- 132 The Embarcadero, San Francisco, CA
- 4 January, 2019
Well folks, I have taken my first step on my "Grand Pacific" trip, and arrived in San Francisco late yesterday evening. I had hoped to make my first blog post of the trip about my maiden Boeing 787 Dreamliner voyage, something that I had been excited about for months (and the exact reason WHY I took these particular flights, at these particular times, on this particular day), but to my woeful (but silly) disappointment, my Dreamliner encountered a mechanical issue, and was switched out last minute for a 777-200, which is still a great aircraft, but not nearly as cutting-edge or exciting, and by no means new to me.
Disappointed by the lack of Dreamliner and the ghastly ravioli I was served aboard the new flight to SFO (four cheese ravioli and beets? Really United?), I decided to select a spot to unwind and have a brief, light dinner and nightcap. Fortunately, one place that had been on my list when researching new spots to visit on this trip was open until 11 PM, so I took a quick Lyft to downtown San Francisco at the base of the Bay Bridge to Angler, the new restaurant (opened in September) from chef and restauranteur Joshua Skenes.
Skenes came roaring into the San Francisco dining scene when he opened Saison in 2009, which swiftly gained serious acclaim as among the nation's best restaurants, earning three Michelin stars within its first couple years of operation. The concept of Saison reflects Skenes' upbringing and philosophy toward food, which can be best condensed as "what does this ingredient taste like and how do I make it taste the most like that?" His cooking features the primary ingredient to its essence, with little embellishment or fudging, to bring out the flavor of that ingredient to its fullest and most robust manifestation. And, naturally, he finds the level best ingredients in the world in order to manifest this philosophy in his cooking. He is known for contracting with local fishermen, farmers, and hunters for their best ingredients, and he himself is no stranger to fishing, hunting, and foraging.
Saison was infamous for being probably the most expensive restaurant in San Francisco and possibly one of the most expensive in the country. These days, since Skenes has passed off the helm at Saison, it is less eye-popping, but still certainly an indulgence. My dinner at Saison back in 2016, while magnificent, sometimes mystified me, but that's probably because I just didn't get what Skenes was all about. Example: one of the courses I was served at Saison was just titled "pumpkin hung over the fire for a few days" and also had some other simple preparations of the vegetable. And that is quite literally what I was served. It was incredibly delicious, but in my ignorance, it didn't quite gel with what I thought a restaurant of this caliber (and price tag) was "supposed" to be. Now that I know what Skenes is all about, I look back on that meal and everything makes sense.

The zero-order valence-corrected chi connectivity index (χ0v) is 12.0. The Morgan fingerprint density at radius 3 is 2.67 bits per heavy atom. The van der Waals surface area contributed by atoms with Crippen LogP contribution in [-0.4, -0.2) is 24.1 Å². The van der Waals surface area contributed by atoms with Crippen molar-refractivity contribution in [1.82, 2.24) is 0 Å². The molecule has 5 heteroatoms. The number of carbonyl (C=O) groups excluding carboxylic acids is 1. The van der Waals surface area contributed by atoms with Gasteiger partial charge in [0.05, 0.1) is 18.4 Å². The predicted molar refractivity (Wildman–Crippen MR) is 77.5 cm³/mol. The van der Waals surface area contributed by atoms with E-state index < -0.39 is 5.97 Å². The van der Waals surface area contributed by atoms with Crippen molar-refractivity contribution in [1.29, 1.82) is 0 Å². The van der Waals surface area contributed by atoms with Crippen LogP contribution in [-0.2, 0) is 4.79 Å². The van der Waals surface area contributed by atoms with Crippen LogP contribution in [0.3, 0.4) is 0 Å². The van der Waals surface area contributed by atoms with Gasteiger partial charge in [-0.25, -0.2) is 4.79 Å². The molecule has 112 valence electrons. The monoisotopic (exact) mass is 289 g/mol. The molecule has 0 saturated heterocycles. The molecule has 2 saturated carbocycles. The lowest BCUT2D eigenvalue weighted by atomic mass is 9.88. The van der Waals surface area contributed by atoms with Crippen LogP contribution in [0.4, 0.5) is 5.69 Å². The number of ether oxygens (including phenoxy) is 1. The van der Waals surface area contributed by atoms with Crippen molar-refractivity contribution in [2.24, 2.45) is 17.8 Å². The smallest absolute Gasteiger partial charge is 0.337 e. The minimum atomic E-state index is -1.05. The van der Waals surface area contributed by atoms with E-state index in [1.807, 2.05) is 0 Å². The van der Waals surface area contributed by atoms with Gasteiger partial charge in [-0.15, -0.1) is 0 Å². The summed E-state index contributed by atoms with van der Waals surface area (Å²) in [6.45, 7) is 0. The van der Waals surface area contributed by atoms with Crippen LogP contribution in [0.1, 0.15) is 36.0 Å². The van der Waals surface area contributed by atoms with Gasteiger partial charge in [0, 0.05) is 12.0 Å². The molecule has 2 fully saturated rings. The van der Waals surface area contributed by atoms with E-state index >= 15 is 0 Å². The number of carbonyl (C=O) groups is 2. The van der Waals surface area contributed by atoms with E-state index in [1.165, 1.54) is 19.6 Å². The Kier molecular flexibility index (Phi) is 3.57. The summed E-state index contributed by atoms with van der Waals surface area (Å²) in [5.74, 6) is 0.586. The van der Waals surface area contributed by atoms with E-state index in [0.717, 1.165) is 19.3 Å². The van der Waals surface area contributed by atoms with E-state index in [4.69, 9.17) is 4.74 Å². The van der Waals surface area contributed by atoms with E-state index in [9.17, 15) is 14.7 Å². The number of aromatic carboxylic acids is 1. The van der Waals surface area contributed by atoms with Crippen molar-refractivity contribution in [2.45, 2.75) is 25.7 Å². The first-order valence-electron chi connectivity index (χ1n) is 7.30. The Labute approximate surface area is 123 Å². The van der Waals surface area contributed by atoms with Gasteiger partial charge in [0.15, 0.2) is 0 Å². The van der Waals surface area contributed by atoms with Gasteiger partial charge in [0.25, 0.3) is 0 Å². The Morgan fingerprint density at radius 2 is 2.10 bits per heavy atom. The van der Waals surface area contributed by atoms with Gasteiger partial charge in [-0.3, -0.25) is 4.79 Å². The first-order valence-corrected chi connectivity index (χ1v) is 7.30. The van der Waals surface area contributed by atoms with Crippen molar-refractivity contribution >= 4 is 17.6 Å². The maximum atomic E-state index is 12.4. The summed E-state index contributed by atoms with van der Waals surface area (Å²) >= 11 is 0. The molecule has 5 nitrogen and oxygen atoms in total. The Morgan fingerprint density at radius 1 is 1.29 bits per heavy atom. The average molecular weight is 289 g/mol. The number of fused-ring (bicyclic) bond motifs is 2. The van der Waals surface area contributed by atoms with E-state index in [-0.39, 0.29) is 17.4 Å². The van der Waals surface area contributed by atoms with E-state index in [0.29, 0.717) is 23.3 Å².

Angler, a seafood-focused place (duh), has the same philosophy––the purest and most un-fussed manifestations of an ingredient's flavor (and at much lower prices than the paycheck-devouring Saison!). All cooking in the kitchen is done over an open-fire hearth (the same as Saison, and a hallmark of Skenes' philosophy) and all of the seafood (and a few meat) dishes that are cooked are only cooked over this fire, with little embellishment in the plating. Esquire recently named this the best new restaurant in the country, and said "Go while you're still alive," quite a command. Well, there I was. Much of the menu is served family-style, which I knew in advance, but I was able to find several smaller dishes that combined for a very nice late-night meal for one.
The space is polished and unpretentious, but definitely in-your-face and almost crass, with things like plaster fish on the walls. Skenes has deployed hallmarks of 80s music for the soundtrack (think "Take me on" and "Wake me up before you go go") and it sets the stage for a truly bizarre and over-the-top yet very classy and polished atmosphere. It shouldn't work, but it works perfectly. I must say, it was unlike any place I've ever dined. I didn't get a chance to check out the "Game Room" (game as in dead animals, not foosball) next door, but suffice it to say it takes the concept of the sea-themed dining room to the land, with plenty of taxidermy and wood paneling. Just ridiculous and delightful.